What is Master of Research?
The Master of Research is a master's degree that emphasizes independent study over the instruction taught. It is not restricted to specific subject areas. Instead, an MRes is awarded in any program that focuses on the student's own research activity. If you are considering graduate school but would rather do your own research than take a taught course, you may want to consider one of these courses. This page provides an overview of the MRes title. It includes information on the typical duration and content of a Master's in Research. It will also help you understand the difference between an MRes and teachers taught like MA or MSc.
What is an MRes?
The MRes or "Master of Research" is a common research-based graduate master's degree. His name does not have a traditional Latin meaning and is simply an abbreviation for "Master of Research". While a taught master's degree develops expertise in existing subject knowledge, an Master of Research places more emphasis on research expertise. Indeed, the degree exists to train researchers, either for professional work or in preparation for a doctorate.
You will still complete some units taught in an MRes. They will usually focus on practical topics such as research techniques and methodological principles. This distinguishes MRes from a "full" research Master, such as MPhil, which is generally based entirely on independent project work.
What are the entry requirements for an MRes?
A Master of Research degree will have admission requirements similar to those of a taught master's or master's degree. The most important will be a bachelor's degree. This should be in a relevant subject, with a good overall grade (probably 2.1 or better). In addition, you may also be asked to submit a research proposal or personal statement that describes your academic goals and interests. Admissions tutors will want to know that you have the enthusiasm and self-direction to complete a more independent program.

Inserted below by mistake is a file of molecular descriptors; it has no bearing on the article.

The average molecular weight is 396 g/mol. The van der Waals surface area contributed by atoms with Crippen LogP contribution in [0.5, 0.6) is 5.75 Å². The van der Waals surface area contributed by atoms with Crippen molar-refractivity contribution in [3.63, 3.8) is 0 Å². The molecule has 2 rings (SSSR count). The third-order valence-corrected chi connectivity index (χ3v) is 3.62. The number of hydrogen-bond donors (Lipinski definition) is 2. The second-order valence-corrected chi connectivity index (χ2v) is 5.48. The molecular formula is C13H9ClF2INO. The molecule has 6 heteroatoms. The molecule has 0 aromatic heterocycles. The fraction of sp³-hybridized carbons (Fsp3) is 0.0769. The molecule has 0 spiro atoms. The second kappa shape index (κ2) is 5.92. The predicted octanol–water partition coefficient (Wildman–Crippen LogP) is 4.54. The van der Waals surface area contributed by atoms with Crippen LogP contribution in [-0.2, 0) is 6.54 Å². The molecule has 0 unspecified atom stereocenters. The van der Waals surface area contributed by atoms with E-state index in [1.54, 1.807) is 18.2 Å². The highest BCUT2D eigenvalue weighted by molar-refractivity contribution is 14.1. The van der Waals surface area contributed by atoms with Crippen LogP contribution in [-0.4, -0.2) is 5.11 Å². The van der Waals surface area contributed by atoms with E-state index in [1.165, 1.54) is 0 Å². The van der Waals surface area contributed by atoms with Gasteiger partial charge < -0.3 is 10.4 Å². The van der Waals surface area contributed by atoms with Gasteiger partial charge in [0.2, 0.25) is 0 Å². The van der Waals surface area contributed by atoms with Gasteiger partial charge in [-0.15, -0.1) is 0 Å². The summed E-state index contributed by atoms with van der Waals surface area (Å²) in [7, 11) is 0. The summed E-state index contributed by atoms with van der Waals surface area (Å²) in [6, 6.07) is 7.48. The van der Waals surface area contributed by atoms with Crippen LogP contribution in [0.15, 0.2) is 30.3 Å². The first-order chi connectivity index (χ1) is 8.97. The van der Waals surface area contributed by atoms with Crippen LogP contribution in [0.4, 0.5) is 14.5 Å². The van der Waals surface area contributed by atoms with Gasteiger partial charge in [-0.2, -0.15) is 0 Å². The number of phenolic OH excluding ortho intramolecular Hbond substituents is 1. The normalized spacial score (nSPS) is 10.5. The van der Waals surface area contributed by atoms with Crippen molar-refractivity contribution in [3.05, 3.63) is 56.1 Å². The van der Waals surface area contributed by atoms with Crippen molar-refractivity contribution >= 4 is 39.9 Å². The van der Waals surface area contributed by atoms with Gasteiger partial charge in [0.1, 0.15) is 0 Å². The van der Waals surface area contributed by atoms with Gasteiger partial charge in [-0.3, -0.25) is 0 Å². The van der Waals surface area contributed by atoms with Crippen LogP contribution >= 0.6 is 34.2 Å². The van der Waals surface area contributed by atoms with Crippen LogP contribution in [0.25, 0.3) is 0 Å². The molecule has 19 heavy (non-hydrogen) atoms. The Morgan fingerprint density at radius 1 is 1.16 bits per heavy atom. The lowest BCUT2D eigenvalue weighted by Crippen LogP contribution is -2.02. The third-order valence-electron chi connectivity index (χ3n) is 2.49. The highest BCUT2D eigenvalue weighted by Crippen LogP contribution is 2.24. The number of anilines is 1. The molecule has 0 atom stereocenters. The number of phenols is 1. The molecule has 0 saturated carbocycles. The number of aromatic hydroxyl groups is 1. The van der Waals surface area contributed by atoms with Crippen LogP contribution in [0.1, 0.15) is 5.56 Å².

Is an MRes "worth" more than a "taught" master's degree?
Like the MA or MSc, the MRes remains a "second cycle" degree, which follows undergraduate studies but precedes research at the doctoral level. However, an MRes course may be more valuable to students pursuing an academic career, for whom additional research training and experience is valuable. A Master of Research can also be a useful final degree if you plan to work in a commercial or industrial career where some research experience is valuable, but a full PhD is not required.
What is the difference between an MRes and an MPhil?
The MRes is a stand-alone qualification. This distinguishes it from other Research Masters such as the MPhil (Master of Philosophy) which is normally a precursor to a PhD. It's simpler to think of the MRes as a research training qualification. The MPhil, on the other hand, is a single research project. An MRes can prepare you for a PhD, while an MPhil can be part of one. Some universities award an MRes to PhD students who leave their program early, but this is quite rare.
MRes degrees within 1 + 3 doctoral programs
If you know that you want to pursue a PhD after your Masters, you may want to consider a "1 + 3" program. These combine a master's degree and a doctorate. You will complete one year of work at the master's level followed by three years at the doctoral level. UK universities often offer these 'joint' programs as fully funded pathways, designed to develop future researchers. The master's year of a 1 + 3 program is often an MRes course, leveraging the degree's focus on research training. Studying this way will earn you an MRes after one year of study and a PhD after four.
What countries grant MRes titles?
The Master in Research is a relatively new type of Master, designed for students who wish to acquire research training at an earlier stage of the degree cycle. It is most common in the UK and is offered as a research training degree. Students study an MRes to prepare for a PhD or as a final degree that provides professional research skills. In Europe, pure research degrees are rare at the "second cycle" (master) level. Instead, most colleges expect you to acquire advanced subject matter knowledge through a taught master's degree. You can then proceed to independent research at the "third cycle" (PhD) level.